For connectors subscribed from AWS Marketplace, use the following code:

Datasource = glueContext.create_dynamic_frame.from_options(connection_type = "marketplace.spark|athena|jdbc", connection_options = {"dbTable":"Account","connectionName":"my-marketplace-connection"}, transformation_ctx = "DataSource0)

For custom connectors developed and deployed with AWS Glue, use the following code:

Datasource = glueContext.create_dynamic_frame.from_options(connection_type = "custom.spark|athena|jdbc", connection_options = {"dbTable":"Account","connectionName":"my-custom-connection"}, transformation_ctx = "DataSource0")

The following table summarizes the interfaces you need to implement for connectivity with AWS Glue Spark runtime using the Spark DataSource API.

Interfaces Description
DataSourceV2 The base interface for Spark DataSource v2 API.
ReadSupport A mix-in interface for DataSourceV2 for the connector to provide data reading ability and scan the data from the data source.
DataSourceReader A data source reader that is created by ReadSupport to scan the data from this data source. It also supports reading actual schema and generating a list of InputPartition for parallel reads from Spark executors.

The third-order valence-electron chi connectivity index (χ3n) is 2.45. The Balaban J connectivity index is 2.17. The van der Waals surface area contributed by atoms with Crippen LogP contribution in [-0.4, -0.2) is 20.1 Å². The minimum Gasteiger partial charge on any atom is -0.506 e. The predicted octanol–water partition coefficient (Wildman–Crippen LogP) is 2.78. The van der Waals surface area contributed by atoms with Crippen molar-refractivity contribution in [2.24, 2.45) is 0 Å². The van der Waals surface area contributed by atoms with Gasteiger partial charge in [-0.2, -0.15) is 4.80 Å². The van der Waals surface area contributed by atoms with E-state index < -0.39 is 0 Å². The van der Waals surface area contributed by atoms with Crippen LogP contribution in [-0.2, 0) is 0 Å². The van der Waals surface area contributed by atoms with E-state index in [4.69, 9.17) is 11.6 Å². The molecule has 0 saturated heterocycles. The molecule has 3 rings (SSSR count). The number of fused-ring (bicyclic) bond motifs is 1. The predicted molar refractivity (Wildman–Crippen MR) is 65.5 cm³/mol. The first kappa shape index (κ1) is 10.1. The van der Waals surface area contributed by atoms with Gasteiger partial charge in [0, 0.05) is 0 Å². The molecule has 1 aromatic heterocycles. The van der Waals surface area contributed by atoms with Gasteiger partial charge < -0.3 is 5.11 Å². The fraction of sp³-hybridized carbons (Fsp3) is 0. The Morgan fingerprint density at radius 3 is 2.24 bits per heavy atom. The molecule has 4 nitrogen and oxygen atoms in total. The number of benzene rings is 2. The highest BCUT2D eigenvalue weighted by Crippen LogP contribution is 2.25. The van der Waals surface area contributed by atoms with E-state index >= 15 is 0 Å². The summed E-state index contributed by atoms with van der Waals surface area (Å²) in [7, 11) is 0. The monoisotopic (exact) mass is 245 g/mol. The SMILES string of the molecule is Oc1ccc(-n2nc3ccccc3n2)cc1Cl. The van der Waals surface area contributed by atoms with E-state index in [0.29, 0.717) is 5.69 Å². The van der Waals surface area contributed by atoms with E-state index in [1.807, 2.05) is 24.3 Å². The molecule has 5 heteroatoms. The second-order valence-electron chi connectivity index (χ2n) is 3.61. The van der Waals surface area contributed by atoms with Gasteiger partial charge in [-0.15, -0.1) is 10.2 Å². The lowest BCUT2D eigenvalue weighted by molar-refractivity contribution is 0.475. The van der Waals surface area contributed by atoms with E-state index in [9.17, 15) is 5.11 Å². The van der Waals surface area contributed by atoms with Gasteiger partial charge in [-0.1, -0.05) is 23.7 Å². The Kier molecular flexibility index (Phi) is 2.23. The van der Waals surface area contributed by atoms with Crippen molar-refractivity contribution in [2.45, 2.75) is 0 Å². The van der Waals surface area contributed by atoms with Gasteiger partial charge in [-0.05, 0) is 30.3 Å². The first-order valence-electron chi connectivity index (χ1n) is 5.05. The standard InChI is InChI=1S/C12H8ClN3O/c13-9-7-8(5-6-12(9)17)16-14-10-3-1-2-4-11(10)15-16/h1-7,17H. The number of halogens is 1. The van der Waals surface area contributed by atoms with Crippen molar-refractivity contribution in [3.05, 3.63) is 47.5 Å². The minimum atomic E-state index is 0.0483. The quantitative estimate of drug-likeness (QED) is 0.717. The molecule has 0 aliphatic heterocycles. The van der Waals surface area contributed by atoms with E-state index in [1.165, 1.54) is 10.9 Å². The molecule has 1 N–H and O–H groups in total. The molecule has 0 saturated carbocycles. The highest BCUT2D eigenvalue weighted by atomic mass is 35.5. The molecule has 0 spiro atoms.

InputPartition Each InputPartition is responsible for creating a data reader to read data into one RDD partition. InputPartitions are serialized and sent to executors, then the reader is created on executors to do the actual reading.
InputPartitionReader Responsible for reading data into an RDD partition.

The following table summarizes the interfaces you need to implement for connectivity with AWS Glue Spark runtime using the Athena Data Source API.

Interfaces Description
doGetSplits Splits up the reads required to scan the requested batch of partitions.
doListSchemaNames Gets the list of schemas (databases) that this source contains.
doGetTable Gets a definition (such as field names, types, and descriptions) of a table.
doListTables Gets the list of tables that this source contains.
getPartitions Gets the partitions that must be read from the request table.
doReadRecords Reads the row data associated with the provided split.